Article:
The UK telecoms regulator Ofcom has announced an industry pilot of the long-range broadband and M2M technology later this year, in order to make sure everything works properly ahead of a likely national deployment next year.
The Weightless SIG claims the new standard will allow for ultra-low-power transmissions at long-range and at a cheap manufacturing cost. If true, that would make the technology ideal for M2M communications.
The two companies have signed a partnership aimed at providing municipalities with tools for making their cities, in particular their transport systems, smarter and more efficient.
M2M outfit Jasper is investing in Tekelec’s policy server technology, which means it will be able to prioritize the traffic of certain machines over others. Why? Not all “things” in the internet of things are created equal.
Sierra is exiting the mobile hotspot and dongle business so it can concentrate on the growing machine-to-machine market and embedded connectivity.
Touring Verizon’s booth wasn’t quite what I expected, but that’s not a bad thing. Instead of focusing on new consumer devices, the company is using the venue to show off partner products from its Innovations Center, illustrating the benefits of connectivity where you’d least expect.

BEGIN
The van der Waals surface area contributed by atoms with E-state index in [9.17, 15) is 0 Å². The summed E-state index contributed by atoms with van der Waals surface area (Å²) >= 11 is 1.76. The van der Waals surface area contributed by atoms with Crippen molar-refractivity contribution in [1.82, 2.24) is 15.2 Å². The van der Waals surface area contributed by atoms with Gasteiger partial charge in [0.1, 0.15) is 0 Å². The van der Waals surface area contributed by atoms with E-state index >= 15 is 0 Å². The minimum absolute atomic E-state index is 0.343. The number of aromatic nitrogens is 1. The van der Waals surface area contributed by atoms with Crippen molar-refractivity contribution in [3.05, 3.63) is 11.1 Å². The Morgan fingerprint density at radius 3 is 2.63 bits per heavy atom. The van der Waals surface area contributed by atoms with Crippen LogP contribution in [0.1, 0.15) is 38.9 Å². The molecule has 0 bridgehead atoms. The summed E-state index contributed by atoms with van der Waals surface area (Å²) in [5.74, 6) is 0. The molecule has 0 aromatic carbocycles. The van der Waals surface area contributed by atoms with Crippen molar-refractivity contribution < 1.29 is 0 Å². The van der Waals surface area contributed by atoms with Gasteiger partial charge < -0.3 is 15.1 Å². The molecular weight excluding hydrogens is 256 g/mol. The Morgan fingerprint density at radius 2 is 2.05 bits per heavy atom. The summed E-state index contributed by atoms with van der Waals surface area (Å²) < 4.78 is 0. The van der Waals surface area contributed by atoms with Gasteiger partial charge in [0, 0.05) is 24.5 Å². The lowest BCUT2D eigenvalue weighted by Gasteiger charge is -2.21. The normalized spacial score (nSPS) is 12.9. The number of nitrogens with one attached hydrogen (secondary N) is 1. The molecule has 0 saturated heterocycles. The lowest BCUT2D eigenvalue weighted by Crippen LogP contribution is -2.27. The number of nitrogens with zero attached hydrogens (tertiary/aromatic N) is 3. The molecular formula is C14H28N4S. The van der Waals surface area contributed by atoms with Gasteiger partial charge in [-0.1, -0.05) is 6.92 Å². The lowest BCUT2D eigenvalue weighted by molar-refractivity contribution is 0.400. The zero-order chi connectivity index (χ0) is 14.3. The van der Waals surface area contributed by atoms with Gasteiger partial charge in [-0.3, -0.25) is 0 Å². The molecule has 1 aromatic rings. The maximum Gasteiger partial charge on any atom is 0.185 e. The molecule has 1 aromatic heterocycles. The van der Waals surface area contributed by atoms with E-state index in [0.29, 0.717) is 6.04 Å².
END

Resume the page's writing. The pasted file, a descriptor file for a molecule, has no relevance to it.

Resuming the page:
Chicago app developer MiGym is giving health clubs an app store presence, but it has bigger plans. It hopes to make the gym a critical element in the quantified self, tracking members’ workout data and sharing that information with fitness and health platforms.
Looking to get a connected car without buying a new vehicle? A small module with GPS and cellular radio that plugs into your vehicle’s diagnostic port may be the answer. Moj.io is just that and includes 8 useful apps to add smarts to your car.
Sprint’s approach to the connected car is certainly odd for a carrier. Instead of focusing on connectivity, Sprint wants to become an automotive infotainment and telematics systems integrator. To accomplish this it’s soliciting a lot of help, starting with Airbiquity, Aeris and WirelessCar.
M2M is huge, and power everything from point-of-sale machines and ER devices to much of the Big Data revolution. But all that is in danger, says John Horn of RACO Wireless, if we don’t patch two major holes.